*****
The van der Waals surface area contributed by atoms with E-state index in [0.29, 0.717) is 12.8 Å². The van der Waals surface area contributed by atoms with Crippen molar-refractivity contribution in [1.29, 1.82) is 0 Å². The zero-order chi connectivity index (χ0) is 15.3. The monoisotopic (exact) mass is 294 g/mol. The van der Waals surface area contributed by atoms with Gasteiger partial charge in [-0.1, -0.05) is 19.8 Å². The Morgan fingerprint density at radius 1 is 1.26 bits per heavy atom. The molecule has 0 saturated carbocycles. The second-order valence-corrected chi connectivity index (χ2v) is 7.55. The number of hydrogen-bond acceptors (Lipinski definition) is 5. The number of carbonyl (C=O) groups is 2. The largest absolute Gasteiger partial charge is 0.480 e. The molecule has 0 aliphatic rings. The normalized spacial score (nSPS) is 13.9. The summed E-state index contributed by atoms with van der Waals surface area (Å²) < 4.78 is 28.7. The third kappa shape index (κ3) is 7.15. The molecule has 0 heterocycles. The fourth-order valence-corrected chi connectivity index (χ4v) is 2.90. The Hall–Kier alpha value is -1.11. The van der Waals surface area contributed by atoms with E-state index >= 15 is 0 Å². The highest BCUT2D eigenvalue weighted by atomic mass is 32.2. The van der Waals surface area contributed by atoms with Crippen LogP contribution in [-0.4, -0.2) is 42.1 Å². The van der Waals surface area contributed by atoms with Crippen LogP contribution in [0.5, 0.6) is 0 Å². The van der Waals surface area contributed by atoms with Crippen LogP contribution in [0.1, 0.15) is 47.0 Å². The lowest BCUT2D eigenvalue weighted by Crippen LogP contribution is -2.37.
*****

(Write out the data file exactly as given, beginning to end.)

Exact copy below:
The van der Waals surface area contributed by atoms with E-state index in [0.29, 0.717) is 12.8 Å². The van der Waals surface area contributed by atoms with Crippen molar-refractivity contribution in [1.29, 1.82) is 0 Å². The zero-order chi connectivity index (χ0) is 15.3. The monoisotopic (exact) mass is 294 g/mol. The van der Waals surface area contributed by atoms with Gasteiger partial charge in [-0.1, -0.05) is 19.8 Å². The Morgan fingerprint density at radius 1 is 1.26 bits per heavy atom. The molecule has 0 saturated carbocycles. The second-order valence-corrected chi connectivity index (χ2v) is 7.55. The number of hydrogen-bond acceptors (Lipinski definition) is 5. The number of carbonyl (C=O) groups is 2. The largest absolute Gasteiger partial charge is 0.480 e. The molecule has 0 aliphatic rings. The normalized spacial score (nSPS) is 13.9. The summed E-state index contributed by atoms with van der Waals surface area (Å²) < 4.78 is 28.7. The third kappa shape index (κ3) is 7.15. The molecule has 0 heterocycles. The fourth-order valence-corrected chi connectivity index (χ4v) is 2.90. The Hall–Kier alpha value is -1.11. The van der Waals surface area contributed by atoms with E-state index >= 15 is 0 Å². The highest BCUT2D eigenvalue weighted by atomic mass is 32.2. The van der Waals surface area contributed by atoms with Crippen LogP contribution in [-0.4, -0.2) is 42.1 Å². The van der Waals surface area contributed by atoms with Crippen LogP contribution in [0.5, 0.6) is 0 Å². The van der Waals surface area contributed by atoms with Crippen LogP contribution in [0.1, 0.15) is 47.0 Å². The lowest BCUT2D eigenvalue weighted by Crippen LogP contribution is -2.37.